Mediterranean islands are chock full of ancient history. A romantic can easily imagine Jason and the Argonauts or Odysseus sailing amongst them in ships of yore. Our somewhat larger 600-passenger craft glided into Rhodes harbour early in the morning. Day trips are hardly more than a superficial cultural experience, but luckily we were off-season with few other tourists.
Rhodes is one of the bigger Greek islands, situated off the south coast of Turkey. Must-see is the UNESCO heritage-designated Old Town and in it, the Grand Masters' Palace, a centuries-old seat of the Knights of St. John (also known as Knights of Malta and other appellations). What did I know about the Knights? Close to zip: recalling dim thoughts of the Crusades. Richard the Lion Heart. And shades of ambitious mystery novelists who attribute all manner of mysterious skulduggery to the order.
We spent most of our time exploring the magnificent 14th century palace that houses the Byzantine Museum. In 1856 the palace was largely destroyed by an accidental explosion in its armoury; almost one hundred years later it was painstakingly rebuilt and restored from the original plans. To use their full title, the Sovereign Military Hospitaller Order of St. John of Jerusalem of Rhodes and of Malta dates back to the monastic Order of St. John of Jerusalem, dedicated to caring for sick and poor pilgrims in the Holy Land.
It became a military as well as religious order under a Papal charter; its mission then expanded to defence of the Holy Land at the time of the First Crusade. The order attracted members from everywhere in Europe to make it a fierce defensive Christian force. After Jerusalem fell to the Ottomans in 1291, the Knights moved their administration and hospitals to Rhodes, Cyprus, and Malta over a period of time.
In the museum, I was thrilled to see one of my favourites, the reproduction of Laocoön, “one of the greatest of all artworks.” The original masterpiece is attributed to Rhodes sculptors and when discovered in Rome it was grabbed for permanent display in the Vatican’s Belvedere Garden.
The Knights began fortifying the town of Rhodes when they arrived in the early 1300s. The outer grounds of the palace now provide a park for exercise and families.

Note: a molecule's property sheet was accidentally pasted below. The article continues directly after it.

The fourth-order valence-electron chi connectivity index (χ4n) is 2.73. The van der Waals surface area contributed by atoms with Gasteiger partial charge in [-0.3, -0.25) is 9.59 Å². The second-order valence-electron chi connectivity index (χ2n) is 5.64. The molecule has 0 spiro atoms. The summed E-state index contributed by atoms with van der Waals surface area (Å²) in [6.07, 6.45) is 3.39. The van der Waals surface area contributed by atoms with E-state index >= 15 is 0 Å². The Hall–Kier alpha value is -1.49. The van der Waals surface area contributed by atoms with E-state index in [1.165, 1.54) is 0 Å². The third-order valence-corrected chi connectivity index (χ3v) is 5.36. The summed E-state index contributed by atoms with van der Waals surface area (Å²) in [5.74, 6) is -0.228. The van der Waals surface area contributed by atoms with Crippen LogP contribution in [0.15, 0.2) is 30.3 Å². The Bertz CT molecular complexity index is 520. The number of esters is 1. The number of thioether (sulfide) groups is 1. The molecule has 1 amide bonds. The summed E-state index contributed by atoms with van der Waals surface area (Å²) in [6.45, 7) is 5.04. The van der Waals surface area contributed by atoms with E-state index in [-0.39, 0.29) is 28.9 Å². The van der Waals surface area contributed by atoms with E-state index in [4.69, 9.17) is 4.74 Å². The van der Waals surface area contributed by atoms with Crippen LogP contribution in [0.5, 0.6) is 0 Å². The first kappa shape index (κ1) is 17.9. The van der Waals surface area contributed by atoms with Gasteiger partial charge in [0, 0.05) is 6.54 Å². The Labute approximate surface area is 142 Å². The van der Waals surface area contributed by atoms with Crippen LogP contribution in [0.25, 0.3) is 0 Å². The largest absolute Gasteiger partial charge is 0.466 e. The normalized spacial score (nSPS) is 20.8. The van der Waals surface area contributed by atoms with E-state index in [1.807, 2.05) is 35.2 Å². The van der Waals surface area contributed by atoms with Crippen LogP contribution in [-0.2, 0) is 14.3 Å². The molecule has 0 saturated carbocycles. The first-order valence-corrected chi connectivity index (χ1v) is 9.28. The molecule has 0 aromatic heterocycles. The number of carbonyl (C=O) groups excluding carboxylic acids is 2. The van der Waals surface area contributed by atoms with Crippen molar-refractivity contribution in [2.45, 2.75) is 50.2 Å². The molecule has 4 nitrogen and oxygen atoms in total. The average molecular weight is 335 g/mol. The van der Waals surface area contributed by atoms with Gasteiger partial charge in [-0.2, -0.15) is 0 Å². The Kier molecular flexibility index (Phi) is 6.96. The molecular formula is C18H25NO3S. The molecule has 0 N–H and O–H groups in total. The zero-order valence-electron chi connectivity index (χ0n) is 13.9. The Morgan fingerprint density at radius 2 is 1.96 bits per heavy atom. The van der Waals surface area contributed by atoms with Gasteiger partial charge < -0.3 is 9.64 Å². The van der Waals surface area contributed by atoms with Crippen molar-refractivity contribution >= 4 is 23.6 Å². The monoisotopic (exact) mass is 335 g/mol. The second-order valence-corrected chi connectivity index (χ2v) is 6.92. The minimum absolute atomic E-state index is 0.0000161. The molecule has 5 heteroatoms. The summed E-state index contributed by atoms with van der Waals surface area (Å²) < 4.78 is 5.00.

After an enjoyable little trek downhill through narrow streets we had adequate time to gaze around a central square and look at the shops. On the way a picturesquely pathetic small child was playing a faintly familiar song on a bouzouki type instrument. Seeking handouts of course. It would have made a striking photo if the camera had been uppermost in mind. Some of our group, all supposedly well-travelled, had to be told NOT to give her money when she should be in school. An ice cream shop has amusing creations in its display window.
Greece was in bad financial shape in 2011 and the tourist industry was suffering. Our local guide Ireni was not optimistic about the upcoming election, urging us to return soon, bring our friends.
Cyprus is a divided island, as we know. Limasol was our port, in Greek jurisdiction. Rumour has it the town is filled in season with the nightclubbing offspring of Russian oil-money and possibly serves as an offshore tax haven. Or money laundering; take your pick. My tour went into the hills to see mountain villages, thus I missed discovering any direct evidence of the jetsetting Russian oligarchy.
Beautiful scenery and sometimes terrifying hairpins on the mountain road led us to a variety of craft and home industries. It only took the first visit to see how business had stalled in the discouraging economic climate. Production had basically stopped. Owners, managers, or employees ― whoever was tasked with showing us around these places ― were subdued. Our local guide Antoinetta was the most animated soul of the day.
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At the village of Agros we visit House of Roses, a small factory based on cultivation of (immense fields of) the ancient Mesopotamian Rosa Damascena. They produce perfume, cosmetics, wine, candles, ceramic ware, and what-have-you. The site was virtually vacant: no humming of machinery or chatter of workers. A brief introductory talk was uninspired; much more time was given to browsing the shop for souvenirs.
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After that was a cottage-industry of jams, jellies, preserves, and candy. We toured the pristine kitchen where I believe a woman was at work stirring something. Preserved tender young walnuts and a candy made from fresh grapes are specialities. Samples, of course. Our bags were getting heavier with fragrant and tasty purchases.
Then came the winery. Just the right time for a tasting. Here we found more enthusiasm in the unabashed sales talk, maybe because the harvest was over as a natural course of events rather than due to financial woes. All wines were unfamiliar but I bought a red, knowing enough to steer away from the retsina.
A pensive moment on their terrace with the cats was worth its weight in gold.
Barely disguised commercial promotion on a "tour" is easily forgiven because these people are desperately dependent on the tourist trade and we were the only tourists around. Of course we felt silently obliged to spend some money as we met one pair of melancholy eyes after another. Did we help prop up the economy? Not so much, I think. Even more so than Ireni yesterday, Antoinetta implored us to come back to her island again.
Occasional tiny churches dot the area, one dating from the 11th century! Stop the bus! But no, we have an agenda and today it apparently does not include history. To my great disappointment. Trying to capture them through a moving window is impossible. The sun starts to set on the Mediterranean about 5 p.m. this time of year; it gets dark earlier if you’re in a mountainous area. So that puts a natural end to a day’s excursion.
© 2015 Brenda Dougall Merriman. All rights reserved.